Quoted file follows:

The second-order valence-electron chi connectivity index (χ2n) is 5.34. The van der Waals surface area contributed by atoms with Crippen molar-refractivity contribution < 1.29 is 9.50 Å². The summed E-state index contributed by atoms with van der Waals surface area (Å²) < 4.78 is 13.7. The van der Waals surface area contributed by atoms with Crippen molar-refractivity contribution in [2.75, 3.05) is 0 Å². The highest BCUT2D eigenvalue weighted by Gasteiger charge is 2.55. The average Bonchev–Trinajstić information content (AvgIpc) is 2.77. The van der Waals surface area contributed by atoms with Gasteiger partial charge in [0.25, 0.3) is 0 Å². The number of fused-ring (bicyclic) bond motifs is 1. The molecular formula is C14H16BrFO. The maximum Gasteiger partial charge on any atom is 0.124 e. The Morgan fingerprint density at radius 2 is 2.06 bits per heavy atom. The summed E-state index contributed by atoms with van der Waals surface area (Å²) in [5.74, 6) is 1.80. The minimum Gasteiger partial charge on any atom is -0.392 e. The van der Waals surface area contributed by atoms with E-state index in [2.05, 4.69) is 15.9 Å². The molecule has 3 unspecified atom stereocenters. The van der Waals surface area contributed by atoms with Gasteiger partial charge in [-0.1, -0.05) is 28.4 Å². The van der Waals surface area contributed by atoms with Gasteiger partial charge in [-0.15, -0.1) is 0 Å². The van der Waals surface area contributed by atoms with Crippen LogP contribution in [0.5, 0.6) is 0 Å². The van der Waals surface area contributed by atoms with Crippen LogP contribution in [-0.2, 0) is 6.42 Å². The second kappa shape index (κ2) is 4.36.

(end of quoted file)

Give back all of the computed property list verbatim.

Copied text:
The second-order valence-electron chi connectivity index (χ2n) is 5.34. The van der Waals surface area contributed by atoms with Crippen molar-refractivity contribution < 1.29 is 9.50 Å². The summed E-state index contributed by atoms with van der Waals surface area (Å²) < 4.78 is 13.7. The van der Waals surface area contributed by atoms with Crippen molar-refractivity contribution in [2.75, 3.05) is 0 Å². The highest BCUT2D eigenvalue weighted by Gasteiger charge is 2.55. The average Bonchev–Trinajstić information content (AvgIpc) is 2.77. The van der Waals surface area contributed by atoms with Gasteiger partial charge in [0.25, 0.3) is 0 Å². The number of fused-ring (bicyclic) bond motifs is 1. The molecular formula is C14H16BrFO. The maximum Gasteiger partial charge on any atom is 0.124 e. The Morgan fingerprint density at radius 2 is 2.06 bits per heavy atom. The summed E-state index contributed by atoms with van der Waals surface area (Å²) in [5.74, 6) is 1.80. The minimum Gasteiger partial charge on any atom is -0.392 e. The van der Waals surface area contributed by atoms with E-state index in [2.05, 4.69) is 15.9 Å². The molecule has 3 unspecified atom stereocenters. The van der Waals surface area contributed by atoms with Gasteiger partial charge in [-0.1, -0.05) is 28.4 Å². The van der Waals surface area contributed by atoms with Gasteiger partial charge in [-0.15, -0.1) is 0 Å². The van der Waals surface area contributed by atoms with Crippen LogP contribution in [0.5, 0.6) is 0 Å². The van der Waals surface area contributed by atoms with Crippen LogP contribution in [-0.2, 0) is 6.42 Å². The second kappa shape index (κ2) is 4.36.